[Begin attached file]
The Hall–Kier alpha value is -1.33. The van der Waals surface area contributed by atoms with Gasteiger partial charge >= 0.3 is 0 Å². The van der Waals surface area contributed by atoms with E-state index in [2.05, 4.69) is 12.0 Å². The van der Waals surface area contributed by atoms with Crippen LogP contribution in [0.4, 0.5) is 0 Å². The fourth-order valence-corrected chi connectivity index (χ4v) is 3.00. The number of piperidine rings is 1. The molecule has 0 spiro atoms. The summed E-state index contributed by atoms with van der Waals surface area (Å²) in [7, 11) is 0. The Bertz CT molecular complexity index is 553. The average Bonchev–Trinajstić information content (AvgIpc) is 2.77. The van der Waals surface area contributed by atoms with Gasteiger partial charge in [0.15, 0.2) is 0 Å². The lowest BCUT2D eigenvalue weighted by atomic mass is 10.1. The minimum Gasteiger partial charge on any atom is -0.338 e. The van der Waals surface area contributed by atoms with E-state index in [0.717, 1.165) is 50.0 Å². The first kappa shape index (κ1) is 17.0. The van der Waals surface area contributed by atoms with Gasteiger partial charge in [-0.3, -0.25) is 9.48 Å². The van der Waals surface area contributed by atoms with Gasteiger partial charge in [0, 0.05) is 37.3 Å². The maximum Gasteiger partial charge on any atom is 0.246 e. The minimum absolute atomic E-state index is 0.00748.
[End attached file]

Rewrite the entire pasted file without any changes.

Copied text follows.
The Hall–Kier alpha value is -1.33. The van der Waals surface area contributed by atoms with Gasteiger partial charge >= 0.3 is 0 Å². The van der Waals surface area contributed by atoms with E-state index in [2.05, 4.69) is 12.0 Å². The van der Waals surface area contributed by atoms with Crippen LogP contribution in [0.4, 0.5) is 0 Å². The fourth-order valence-corrected chi connectivity index (χ4v) is 3.00. The number of piperidine rings is 1. The molecule has 0 spiro atoms. The summed E-state index contributed by atoms with van der Waals surface area (Å²) in [7, 11) is 0. The Bertz CT molecular complexity index is 553. The average Bonchev–Trinajstić information content (AvgIpc) is 2.77. The van der Waals surface area contributed by atoms with Gasteiger partial charge in [0.15, 0.2) is 0 Å². The lowest BCUT2D eigenvalue weighted by atomic mass is 10.1. The minimum Gasteiger partial charge on any atom is -0.338 e. The van der Waals surface area contributed by atoms with E-state index in [0.717, 1.165) is 50.0 Å². The first kappa shape index (κ1) is 17.0. The van der Waals surface area contributed by atoms with Gasteiger partial charge in [-0.3, -0.25) is 9.48 Å². The van der Waals surface area contributed by atoms with Gasteiger partial charge in [0, 0.05) is 37.3 Å². The maximum Gasteiger partial charge on any atom is 0.246 e. The minimum absolute atomic E-state index is 0.00748.